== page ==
Graduated color symbology is used to show a quantitative difference between mapped features by varying the color of symbols. Data is classified into ranges that are each assigned a different color from a color scheme to represent the range. For instance, if your classification scheme has five classes, five different symbol colors are assigned. The size of the symbols stays the same. Maps that vary in color this way are usually called choropleth maps. Typically, you choose a continuous color scheme to apply different shades of the same color so that lighter shades match lower data values and darker shades match higher data values.
Symbol color is an effective way to represent differences in magnitude of a phenomenon because it is easy to distinguish variations in color if there are relatively few classes. A range of seven colors is the approximate upper limit of colors that can be easily distinguished on a map. Avoid using too many classes, especially if you are using light colors. Although symbol color is applied from a color scheme, you can modify the color of each symbol class. This means you can design a custom set of colors that have sufficient variation to make them distinguishable from one another.
When classifying data, your data may vary around a specific value that is important to maintain, like a median value or any other significant threshold. For instance, data showing positive and negative change may vary around a value of 0. Rather than use a continuous color scheme with a mid-range color applied to the values near 0, you want to clearly highlight that 0 is an inflection point in the data distribution. You can do this by adding a critical break to that symbol class and then applying a diverging color scheme. This forces the upper end of one class and the lower end of the next class to use the critical break value.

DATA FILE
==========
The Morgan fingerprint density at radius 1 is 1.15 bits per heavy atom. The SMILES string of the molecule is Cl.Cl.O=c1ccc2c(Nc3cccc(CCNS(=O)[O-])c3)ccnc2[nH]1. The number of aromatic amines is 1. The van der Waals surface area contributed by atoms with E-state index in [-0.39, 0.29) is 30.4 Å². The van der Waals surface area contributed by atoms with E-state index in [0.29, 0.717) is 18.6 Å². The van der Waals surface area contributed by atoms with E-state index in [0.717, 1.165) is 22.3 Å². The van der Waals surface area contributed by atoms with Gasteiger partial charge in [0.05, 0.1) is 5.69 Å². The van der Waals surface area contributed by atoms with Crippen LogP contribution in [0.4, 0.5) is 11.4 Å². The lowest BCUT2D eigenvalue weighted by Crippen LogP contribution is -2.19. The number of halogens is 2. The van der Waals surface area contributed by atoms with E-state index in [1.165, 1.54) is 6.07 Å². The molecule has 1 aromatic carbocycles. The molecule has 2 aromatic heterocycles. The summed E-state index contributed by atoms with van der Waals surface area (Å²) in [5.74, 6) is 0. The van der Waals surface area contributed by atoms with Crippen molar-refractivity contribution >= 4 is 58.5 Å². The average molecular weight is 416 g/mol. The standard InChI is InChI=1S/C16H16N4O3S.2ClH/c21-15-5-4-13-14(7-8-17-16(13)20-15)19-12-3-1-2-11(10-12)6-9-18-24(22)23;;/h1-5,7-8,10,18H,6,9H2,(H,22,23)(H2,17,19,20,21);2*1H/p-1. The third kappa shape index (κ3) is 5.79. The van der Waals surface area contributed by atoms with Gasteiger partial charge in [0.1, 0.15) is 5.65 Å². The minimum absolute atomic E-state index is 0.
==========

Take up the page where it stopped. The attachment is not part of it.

Graduated color symbology can be based on an attribute field in the dataset, or you can write an Arcade expression to generate numeric values to symbolize on.
- Select a feature layer in the Contents pane.
- On the Appearance tab, in the Drawing group, click Symbology and click Graduated Colors.
The Symbology pane appears.
- On the Symbology pane, choose the numeric field for the data to be mapped, or write an expression.
To use an expression, click to open the Expression Builder dialog box. Write an expression and click Verify to validate it. Note that although an expression is valid, it may not return a valid numeric value. You can filter the Expression Builder dialog box to show only numeric fields to help prevent this.
- To normalize the data, choose a field from the Normalization menu, or choose percentage of total to divide the data value to create ratios, or choose log to symbolize on the logarithm of each value. This can be an effective way to generate a smaller range of values if the dataset includes significant outliers. Normalization is available only when the graduated color symbology is based on a field. If it is symbolized on an expression, the Normalization field is disabled.
- Classify the data using an appropriate classification method and number of classes.
- Choose a color scheme. The classification method and number of classes in the layer dictate which color schemes from core styles appear in the list. For example, if you classify your data by standard deviation, diverging color schemes are available. If you show five classes, only continuous color schemes and color schemes with five classes are shown. Color schemes stored in your Favorites style or custom styles always appear in this list, regardless of their type or number of colors. Learn more about color schemes and saving them in styles.
Modify graduated color symbology
- To refine the classification, you can edit the classification breaks manually.